Law as a regulated profession, must be shielded from flagrant abuse of the allotted quota by Faculties of Law, if the dignity and nobility of the profession is to be preserved. Rather, concerted efforts should be made at enforcing the Quota-Per-Faculty of Law, as allocated by the CLE in collaboration with the National Universities Commission (NUC).

Any student denied admission by the NLS today, will be because the Faculty of Law where the student graduated over-admitted. New campuses should not be established to compensate belligerent Faculties of Law in Nigeria; rather, they should be sanctioned.
Having regard to the current state of the economy, the cost implication of establishing the new campuses is not sustainable. The proposed sum of N31.2 billion mentioned by the mover of the Bill, is grossly inadequate.

Available precedents for establishment of campuses of institutions, is always left to the institution; it is not by legislative intervention. Already, the CLE has developed a well articulated draft policy, on the establishment of new campuses of the Nigerian Law School.
What the CLE needs at the moment, is increased funding to enable the current campuses run more effectively.

Reference to the establishment of campuses of Nigerian Law School based on geographical spread, should not be a reason for the establishment of new campuses across the country. The existing campuses, have reasonably taken care of the geographical spread.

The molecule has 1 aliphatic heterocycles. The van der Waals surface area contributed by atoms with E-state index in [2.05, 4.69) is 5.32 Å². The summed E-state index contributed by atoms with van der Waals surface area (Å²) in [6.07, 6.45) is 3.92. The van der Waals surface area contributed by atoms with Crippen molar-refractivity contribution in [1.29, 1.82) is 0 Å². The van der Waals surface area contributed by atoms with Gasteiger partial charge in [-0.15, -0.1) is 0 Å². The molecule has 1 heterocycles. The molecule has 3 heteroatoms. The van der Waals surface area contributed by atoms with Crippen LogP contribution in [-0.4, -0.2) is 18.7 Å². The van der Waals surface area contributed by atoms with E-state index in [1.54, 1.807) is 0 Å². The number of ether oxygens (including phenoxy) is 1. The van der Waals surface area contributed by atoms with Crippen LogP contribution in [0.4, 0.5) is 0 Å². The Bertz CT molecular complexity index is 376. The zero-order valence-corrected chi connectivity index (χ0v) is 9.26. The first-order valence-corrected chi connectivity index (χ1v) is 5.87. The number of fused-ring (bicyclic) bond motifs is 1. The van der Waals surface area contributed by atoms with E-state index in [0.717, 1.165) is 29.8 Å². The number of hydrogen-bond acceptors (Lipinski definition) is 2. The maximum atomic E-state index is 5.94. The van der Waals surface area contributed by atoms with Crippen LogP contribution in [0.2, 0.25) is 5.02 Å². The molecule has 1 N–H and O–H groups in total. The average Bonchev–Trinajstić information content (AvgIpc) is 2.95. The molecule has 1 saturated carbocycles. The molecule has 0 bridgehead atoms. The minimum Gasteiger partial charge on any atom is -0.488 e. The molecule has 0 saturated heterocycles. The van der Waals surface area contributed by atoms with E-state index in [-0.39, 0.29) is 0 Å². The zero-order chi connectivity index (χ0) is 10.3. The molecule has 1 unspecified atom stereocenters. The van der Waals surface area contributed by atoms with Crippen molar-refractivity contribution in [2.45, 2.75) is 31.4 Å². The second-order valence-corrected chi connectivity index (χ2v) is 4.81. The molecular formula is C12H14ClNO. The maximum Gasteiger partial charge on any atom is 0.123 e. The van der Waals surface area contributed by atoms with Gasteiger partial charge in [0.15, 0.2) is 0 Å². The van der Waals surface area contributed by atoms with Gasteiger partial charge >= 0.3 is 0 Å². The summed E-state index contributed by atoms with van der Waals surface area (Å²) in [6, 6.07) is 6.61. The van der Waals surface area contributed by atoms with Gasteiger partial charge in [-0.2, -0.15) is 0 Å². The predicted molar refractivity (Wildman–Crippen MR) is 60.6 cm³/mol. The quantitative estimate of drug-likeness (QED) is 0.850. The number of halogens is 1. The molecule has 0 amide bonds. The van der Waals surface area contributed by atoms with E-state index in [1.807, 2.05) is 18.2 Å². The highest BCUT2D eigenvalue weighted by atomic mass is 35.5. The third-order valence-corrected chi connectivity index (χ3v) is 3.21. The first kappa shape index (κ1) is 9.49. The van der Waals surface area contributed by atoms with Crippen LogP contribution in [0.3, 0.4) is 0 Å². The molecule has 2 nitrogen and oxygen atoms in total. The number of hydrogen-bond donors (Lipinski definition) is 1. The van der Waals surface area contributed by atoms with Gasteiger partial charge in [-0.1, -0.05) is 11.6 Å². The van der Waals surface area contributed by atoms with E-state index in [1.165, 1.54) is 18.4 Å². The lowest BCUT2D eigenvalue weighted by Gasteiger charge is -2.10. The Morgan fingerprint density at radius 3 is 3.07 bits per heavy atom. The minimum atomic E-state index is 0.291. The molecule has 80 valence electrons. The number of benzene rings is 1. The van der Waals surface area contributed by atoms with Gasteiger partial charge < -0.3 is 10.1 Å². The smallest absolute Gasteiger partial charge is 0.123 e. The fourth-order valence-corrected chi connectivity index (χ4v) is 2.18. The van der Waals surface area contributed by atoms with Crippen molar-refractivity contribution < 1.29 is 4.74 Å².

The increase in the number of Universities offering law courses is also not a good reason for the establishment of more campuses, because Council of Legal Education through a well-structured accreditation of the institutions, regulates the admission of students based on available facilities and carrying capacities.

To maintain the high standard expected of legal practitioners trained in Nigeria, Council of Legal Education has always given priority to quality, rather than the quantity of persons that qualify to be called to the Nigerian Bar.

Council of Legal Education can guarantee Nigerians that, it is well alive to its responsibility as a regulatory institution on legal education in Nigeria. So, there is no ‘imminent disaster’ in our legal industry whatsoever.

Conclusion
Apart from the fact that the economic realities of our country can hardly support the creation of six (6) additional campuses, the Honourable Attorney-General of the Federation and the Council of Legal Education are better placed by the establishing statute, i.e., the Legal Education (Consolidation) Act, Cap L18 LFN 2004, to take necessary steps as they have done in the past, to expand the number of campuses of the NLS.

Needless to say that the responsibility of establishing campuses of the Nigeria Law School and funding same, is the exclusive preserve of the Executive arm of the Federal Government, and not that of the Legislature.
1. Inclusion of the Director-General of the NLS, as an official member of the Body of Benchers.

2. The One (1) Year Mandatory Pupillage Programme
Composition and Proceedings of Bar Council
At the Plenary of Body of Benchers held on Thursday 25th of February, 2021, it was resolved that the Chairman of Council of Legal Education, be included as a member of the Bar Council.

The idea of Pupillage is salutary, but, in view of the above reasons, the time certainly is not now!Chief Emeka Ngige, SAN, Chairman, Council of Legal Education and Professor Isa Chiroma, SAN, Director-General, Nigerian Law School.

Source (The Nigerianlawyer)